Market Structures Supply & Demand

Pink Tax

Jonah has dressed up a few mannequins to represent women doing particular jobs in the store. Dina comments on how this t-shirt activism is really helpful for the store’s profits, particularly because the outfit that Jonah has put together has a higher price tag than a similar combination targeted at boys. Jonah argues that it promotes gender equality, but Dina points out that the shirt costs $12.99 for women, but only $7.99 for men. Jonah tries to argue from a cost perspective, noting that glitter is more expensive, but Dina argues that it’s just a pink tax, charging women more for the same product, like clothes, razors, and deodorant.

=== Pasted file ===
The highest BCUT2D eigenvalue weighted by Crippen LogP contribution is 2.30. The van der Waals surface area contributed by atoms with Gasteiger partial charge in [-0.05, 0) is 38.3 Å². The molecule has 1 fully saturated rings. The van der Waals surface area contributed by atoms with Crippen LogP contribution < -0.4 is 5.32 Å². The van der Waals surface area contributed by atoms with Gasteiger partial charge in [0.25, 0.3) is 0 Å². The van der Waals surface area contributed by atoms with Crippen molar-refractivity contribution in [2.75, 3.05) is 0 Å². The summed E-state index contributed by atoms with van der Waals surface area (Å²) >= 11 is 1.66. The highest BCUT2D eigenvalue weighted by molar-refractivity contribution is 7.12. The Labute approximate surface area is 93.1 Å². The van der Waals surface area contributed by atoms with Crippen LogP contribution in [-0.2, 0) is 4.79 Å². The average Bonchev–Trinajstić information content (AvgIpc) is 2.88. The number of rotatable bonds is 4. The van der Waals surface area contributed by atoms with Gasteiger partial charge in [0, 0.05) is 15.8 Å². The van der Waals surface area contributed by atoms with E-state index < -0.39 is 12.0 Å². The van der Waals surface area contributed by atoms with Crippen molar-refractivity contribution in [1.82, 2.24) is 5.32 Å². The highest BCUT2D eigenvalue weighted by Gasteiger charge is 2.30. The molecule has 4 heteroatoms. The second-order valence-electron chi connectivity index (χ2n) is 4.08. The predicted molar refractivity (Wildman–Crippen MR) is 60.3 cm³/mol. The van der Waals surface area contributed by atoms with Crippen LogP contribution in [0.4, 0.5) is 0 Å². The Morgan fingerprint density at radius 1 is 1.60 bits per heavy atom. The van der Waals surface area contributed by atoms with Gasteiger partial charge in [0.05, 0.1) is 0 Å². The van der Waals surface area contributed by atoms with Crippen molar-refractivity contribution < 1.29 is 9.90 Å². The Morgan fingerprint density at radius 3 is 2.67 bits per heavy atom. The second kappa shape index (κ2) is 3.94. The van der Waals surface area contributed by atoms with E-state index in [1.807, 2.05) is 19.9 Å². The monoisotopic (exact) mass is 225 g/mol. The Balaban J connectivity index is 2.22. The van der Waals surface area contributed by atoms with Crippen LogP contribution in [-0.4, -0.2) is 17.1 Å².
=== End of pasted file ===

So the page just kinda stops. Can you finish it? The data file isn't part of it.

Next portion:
Discrimination a la Becker

While Amy is a bit confused with her new love interest, her coworkers are debating the necessary requirements to be considered racist. In Becker’s discrimination model, firms are assumed to have preferences for one group of workers relative to others. In the taste for discrimination model, firms demand more workers from a preferred group. Dina nicely points out, “Isn’t having a preference the definition of racism?”